Tag Archives: Seattle City Council

Seattle Mayor Ed Murray proposes income tax for city’s ‘high-end’ households

ed murray

A sure-fire way to get re-elected: Another tax

The devil is in the “high-end” number, which Murray doesn’t define.

And this proposed tax, combined with his alleged sexual assault allegation, just may not get Murray re-elected. But then again, it’s socialist Seattle.

From Seattle Times: Seattle Mayor Ed Murray will propose a city income tax on “high-end” households, he said Thursday night during a forum for mayoral candidates. On stage with six challengers in a Lake City church, Murray said he would send a proposal in the “next few weeks” for a City Council vote. He didn’t offer many details.

 “We all know that Washington state has a regressive tax system,” Murray told a crowd at the forum hosted by the 46th District Democrats.

“We can all argue about what we’re going to do about it. Those discussions have been going on since I was a kid in this city. But what I’m going to send to council is a proposal for a high-end income tax.”

Thursday’s event was the first such candidates’ forum in the 2017 race for mayor and came two weeks after a 46-year-old Kent man sued Murray for alleged child sexual abuse decades ago.

The mayor has adamantly denied the accusation and similar allegations made by two other men, who also claim Murray abused them as teenagers in the 1980s. Murray has vowed to remain in his job and continue running for a second term.

This week, former Mayor Mike McGinn and urban planner Cary Moon declared bids. They joined Murray at Thursday’s forum, along with educator and activist Nikkita Oliver, who entered the race earlier.

The mayor’s income-tax proposal came as a surprise to many in the crowd and seemingly to McGinn, who in launching his campaign Monday had called for an income tax.

For weeks, a coalition of local organizations led by the Transit Riders Union has been drumming up support for a city income tax under the slogan Trump Proof Seattle.

When asked about the campaign previously, Murray said he had supported the idea at the state level when he was a lawmaker in Olympia, but stopped short of backing Trump Proof Seattle, describing it as ill-fitted to pay for immediate needs.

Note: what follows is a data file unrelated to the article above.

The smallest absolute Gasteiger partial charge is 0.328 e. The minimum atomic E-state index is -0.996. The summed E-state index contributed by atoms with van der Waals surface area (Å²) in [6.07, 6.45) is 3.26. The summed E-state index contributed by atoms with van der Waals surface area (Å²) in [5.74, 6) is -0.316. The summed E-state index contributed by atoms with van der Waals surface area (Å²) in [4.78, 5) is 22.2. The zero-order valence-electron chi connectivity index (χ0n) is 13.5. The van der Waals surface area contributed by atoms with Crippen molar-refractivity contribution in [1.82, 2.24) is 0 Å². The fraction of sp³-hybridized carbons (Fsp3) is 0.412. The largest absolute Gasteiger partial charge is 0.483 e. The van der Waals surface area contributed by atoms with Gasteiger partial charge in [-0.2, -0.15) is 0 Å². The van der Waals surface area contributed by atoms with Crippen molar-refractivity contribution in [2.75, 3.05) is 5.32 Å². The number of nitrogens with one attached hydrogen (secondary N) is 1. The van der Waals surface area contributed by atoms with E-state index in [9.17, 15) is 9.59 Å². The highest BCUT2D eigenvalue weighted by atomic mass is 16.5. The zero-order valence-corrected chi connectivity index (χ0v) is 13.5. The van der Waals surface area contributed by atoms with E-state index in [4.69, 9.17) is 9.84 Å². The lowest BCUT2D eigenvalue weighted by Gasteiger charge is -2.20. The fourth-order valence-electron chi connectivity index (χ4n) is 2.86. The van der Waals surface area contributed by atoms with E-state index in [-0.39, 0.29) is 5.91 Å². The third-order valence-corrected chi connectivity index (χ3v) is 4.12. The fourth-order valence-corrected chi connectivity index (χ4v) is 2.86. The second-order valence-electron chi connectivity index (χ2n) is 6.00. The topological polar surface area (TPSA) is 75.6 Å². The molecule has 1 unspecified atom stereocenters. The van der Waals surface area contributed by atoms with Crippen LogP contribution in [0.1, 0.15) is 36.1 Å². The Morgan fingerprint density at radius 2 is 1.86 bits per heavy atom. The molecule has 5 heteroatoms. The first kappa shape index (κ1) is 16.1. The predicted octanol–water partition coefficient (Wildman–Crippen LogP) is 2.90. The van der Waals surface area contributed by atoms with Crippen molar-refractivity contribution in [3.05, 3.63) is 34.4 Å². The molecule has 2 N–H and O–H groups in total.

Washington has long lacked an income tax because of a restrictive state law and voters have said no to statewide proposals before. A 2010 statewide initiative proposing a high-earners tax was defeated.

A Seattle tax likely would be challenged in court and could serve as a legal test case with statewide implications. “It’s going to be challenged,” Murray told the crowd Thursday. “It’s too soon to cheer … But if we win in court and we can get that high-end income tax we can shift our regressive taxes on sales tax and on property tax onto that high-end income tax.”

Asked after the forum to clarify his plan, the mayor said the income tax would be accompanied by reductions in other taxes that hit poorer people harder. During his term as mayor, Murray has backed a number of property- and sales-tax hikes.

The income tax wouldn’t be completely revenue neutral because some of the new revenue would be set aside to backfill potential cuts in federal funding by the Trump administration, Murray said.

“He didn’t steal it. I think he finally saw the wisdom of the idea,” McGinn said after the forum, reacting to Murray’s proposal. “Elections have a way if doing that sometimes.”

Murray said his initial plan is to propose a resolution stating the city’s intent to pass an income tax rather than an actual ordinance putting it into effect. That could potentially leave open the option of asking voters to weigh in later on the ballot.

Oliver declined to immediately comment on Murray’s proposal. Moon answered during a lightning round that she would not support a local income tax. Also taking part in the forum were Jason Roberts, Mary Martin and Alex Tsimerman.

During the lightning round, every candidate expressed support for allowing more duplexes and triplexes in neighborhoods now zoned for single-family houses, including Murray, who put forward and then quickly withdrew such a change in 2015.

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Seattle, King County councils approve $1.3 million in legal aid for immigrants

lorena gonzalez

Lorena Gonzalez Fletcher: Proposed using your tax payer dollars to defend illegal aliens

Suck it, taxpayers. Your hard-earned money is going to defend illegal aliens whether you approve or not.

From Seattle Times: The Seattle City Council on Monday voted to create a $1 million legal-defense fund for immigrants illegal aliens whom the federal government attempts to deport. And the Metropolitan King County Council approved $750,000 for immigrant and refugee programs, including $300,000 for the defense of people in immigration court.

The city and county will distribute the money to nonprofit organizations such as the Northwest Immigrant Rights Project to do the legal work.